I’d rather embrace the following words of the late sports journalist Ralph Wiley from his book “Serenity, A Boxing Memoir”: “Boxing was on the one hand barbaric, unconscionable, out of place in modern society. But then, so are war, racism, poverty, and pro football. Men died boxing, yet there was nobility in defending oneself.”

    Maybe I’m in denial, but my love for boxing remains strong if somewhat strained (especially by the seeming epidemic of PEDs issues). The thrills garnered by the sport simply outweigh the negatives. Watching a Freddie Roach-trained Manny Pacquiao take apart Timothy Bradley “three” times, or a Vasily Lomachenko twirl like a figure skater and do things in the ring that make me stand up and say “did you see that?” or a Chisora and Whyte wail away at each other in a UK blood and guts affair, or a Gennady Golovkin knock out Mathew Macklin with a body shot that could be heard throughout Foxwoods are surely akin to watching George Foreman fight an aroused Ron Lyle in a 1976 classic, or Juan “Kid” Meza knock out Jaime Garza in a furious exchange, or watching a gassed Earnie Shavers come back from certain defeat to take out a scary Roy “Tiger” Williams with seconds remaining. These thrills cannot be dismissed.

    In the Chicago of the late 40’s and the 50’s, boxing was a part of my heritage. It was glamour and noir. Marigold Gardens, Rainbow Arena, and the Coliseum (they are all gone now) became places where I bonded with my father; they became our stomping grounds. Guys like Tony Zale, Anton Raadik, Chuck Davey, Bob Satterfield, Beau Jack, and Johnny Bratton thrilled us. With the advent of television, I was enthralled by Kid Gavilan, Bobby Chacon, Danny Lopez, Wilfred Benitez, and the great Salvador Sanchez. Later, I saw Hagler, Duran, Hearns and Leonard and their UK counterparts, Watson, Eubanks and Benn. There have been others too numerous to mention.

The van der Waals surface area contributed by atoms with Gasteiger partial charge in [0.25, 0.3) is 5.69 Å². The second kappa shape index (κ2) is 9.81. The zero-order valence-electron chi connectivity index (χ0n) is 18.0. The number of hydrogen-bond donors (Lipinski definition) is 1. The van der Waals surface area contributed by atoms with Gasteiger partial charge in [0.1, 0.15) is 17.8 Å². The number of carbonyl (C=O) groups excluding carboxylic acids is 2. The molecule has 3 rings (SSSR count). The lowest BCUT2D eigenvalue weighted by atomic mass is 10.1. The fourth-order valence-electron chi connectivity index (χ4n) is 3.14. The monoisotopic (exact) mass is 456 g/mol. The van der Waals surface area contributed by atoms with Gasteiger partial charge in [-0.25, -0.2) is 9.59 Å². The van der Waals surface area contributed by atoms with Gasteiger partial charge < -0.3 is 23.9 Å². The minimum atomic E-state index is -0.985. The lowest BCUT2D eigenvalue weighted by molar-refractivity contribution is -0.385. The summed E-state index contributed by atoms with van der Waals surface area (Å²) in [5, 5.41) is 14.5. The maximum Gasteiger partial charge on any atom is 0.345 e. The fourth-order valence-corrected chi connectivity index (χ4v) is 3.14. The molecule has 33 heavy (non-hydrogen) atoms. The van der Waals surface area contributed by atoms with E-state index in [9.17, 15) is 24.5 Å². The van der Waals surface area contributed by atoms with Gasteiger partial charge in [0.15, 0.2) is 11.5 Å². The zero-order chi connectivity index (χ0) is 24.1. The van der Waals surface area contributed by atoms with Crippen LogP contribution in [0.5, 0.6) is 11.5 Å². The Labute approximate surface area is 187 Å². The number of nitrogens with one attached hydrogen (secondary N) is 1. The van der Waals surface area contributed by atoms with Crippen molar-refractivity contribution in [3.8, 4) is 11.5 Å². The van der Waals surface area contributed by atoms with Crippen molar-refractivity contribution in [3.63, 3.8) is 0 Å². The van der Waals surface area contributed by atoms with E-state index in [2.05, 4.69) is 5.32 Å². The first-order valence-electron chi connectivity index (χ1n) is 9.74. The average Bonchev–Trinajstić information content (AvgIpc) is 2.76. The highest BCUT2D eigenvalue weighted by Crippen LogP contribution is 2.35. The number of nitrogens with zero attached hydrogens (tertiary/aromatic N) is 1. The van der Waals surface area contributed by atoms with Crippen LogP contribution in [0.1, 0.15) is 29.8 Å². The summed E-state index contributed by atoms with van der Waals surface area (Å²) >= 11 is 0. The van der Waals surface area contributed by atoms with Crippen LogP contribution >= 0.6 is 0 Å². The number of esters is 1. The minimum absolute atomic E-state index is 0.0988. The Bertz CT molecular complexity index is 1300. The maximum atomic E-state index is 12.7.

I witnessed the shootouts between Hearns-Hagler, Martin-Gogarty, Brooks-Curry, Ruelas-Gatti, Letterlough-Gonzales, Moorer-Cooper, Kirkland-Angulo, Vazquez-Marquez and the big boppers, Cobb-Shavers-Norton at the end of their careers. I also witnessed Corrales-Castillo, Rios-Alvarado, Crawford-Gamboa, Thurman-Porter, Salido-Vargas, Holm-Mathis, Luna-Luna, and Salido-Kokietgym.

    These days, bearing witness to the skills of Errol Spence Jr. and Terrence Crawford and their propensity to fight “mean” is equaled by watching a disciplined Irishman named Frampton stick to a game plan and win a world championship. Waiting for Anthony Joshua to become the next Lennox Lewis is equaled by wondering how Tyson Fury will look in his comeback. Moreover, the prospect of watching a humble construction worker—heretofore considered fodder-- step up on boxing’s world stage and offer a Long Island brand of shock and awe is just too good to miss. And will Cinnamon finally square off with GGG? “I fear no one,” Canelo*said. “I was born for this, and even though many people may not like it, I am the best fighter right now.* I’m ready.” How can I possibly relinquish what’s to come?